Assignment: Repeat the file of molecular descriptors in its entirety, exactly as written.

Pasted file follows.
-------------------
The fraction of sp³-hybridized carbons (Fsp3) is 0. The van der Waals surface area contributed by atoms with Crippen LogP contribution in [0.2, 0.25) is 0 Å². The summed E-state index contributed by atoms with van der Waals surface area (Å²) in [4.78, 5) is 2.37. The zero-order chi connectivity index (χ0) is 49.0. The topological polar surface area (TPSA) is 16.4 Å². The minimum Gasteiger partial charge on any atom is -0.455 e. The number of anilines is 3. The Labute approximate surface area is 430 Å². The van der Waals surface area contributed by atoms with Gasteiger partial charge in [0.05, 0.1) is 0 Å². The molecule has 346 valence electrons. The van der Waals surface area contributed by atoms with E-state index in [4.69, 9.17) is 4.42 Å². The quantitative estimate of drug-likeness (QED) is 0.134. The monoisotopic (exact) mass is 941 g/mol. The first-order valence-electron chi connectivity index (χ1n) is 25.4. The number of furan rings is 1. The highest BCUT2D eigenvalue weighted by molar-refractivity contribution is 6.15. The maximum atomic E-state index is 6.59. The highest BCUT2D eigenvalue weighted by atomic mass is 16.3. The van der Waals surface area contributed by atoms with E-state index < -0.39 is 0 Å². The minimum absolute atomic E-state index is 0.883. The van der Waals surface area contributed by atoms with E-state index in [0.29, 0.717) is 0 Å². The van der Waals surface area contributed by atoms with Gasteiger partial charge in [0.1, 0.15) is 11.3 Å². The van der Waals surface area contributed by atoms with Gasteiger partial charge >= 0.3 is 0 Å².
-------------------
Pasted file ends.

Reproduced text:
The fraction of sp³-hybridized carbons (Fsp3) is 0. The van der Waals surface area contributed by atoms with Crippen LogP contribution in [0.2, 0.25) is 0 Å². The summed E-state index contributed by atoms with van der Waals surface area (Å²) in [4.78, 5) is 2.37. The zero-order chi connectivity index (χ0) is 49.0. The topological polar surface area (TPSA) is 16.4 Å². The minimum Gasteiger partial charge on any atom is -0.455 e. The number of anilines is 3. The Labute approximate surface area is 430 Å². The van der Waals surface area contributed by atoms with Gasteiger partial charge in [0.05, 0.1) is 0 Å². The molecule has 346 valence electrons. The van der Waals surface area contributed by atoms with E-state index in [4.69, 9.17) is 4.42 Å². The quantitative estimate of drug-likeness (QED) is 0.134. The monoisotopic (exact) mass is 941 g/mol. The first-order valence-electron chi connectivity index (χ1n) is 25.4. The number of furan rings is 1. The highest BCUT2D eigenvalue weighted by molar-refractivity contribution is 6.15. The maximum atomic E-state index is 6.59. The highest BCUT2D eigenvalue weighted by atomic mass is 16.3. The van der Waals surface area contributed by atoms with E-state index < -0.39 is 0 Å². The minimum absolute atomic E-state index is 0.883. The van der Waals surface area contributed by atoms with E-state index in [0.29, 0.717) is 0 Å². The van der Waals surface area contributed by atoms with Gasteiger partial charge in [0.1, 0.15) is 11.3 Å². The van der Waals surface area contributed by atoms with Gasteiger partial charge >= 0.3 is 0 Å².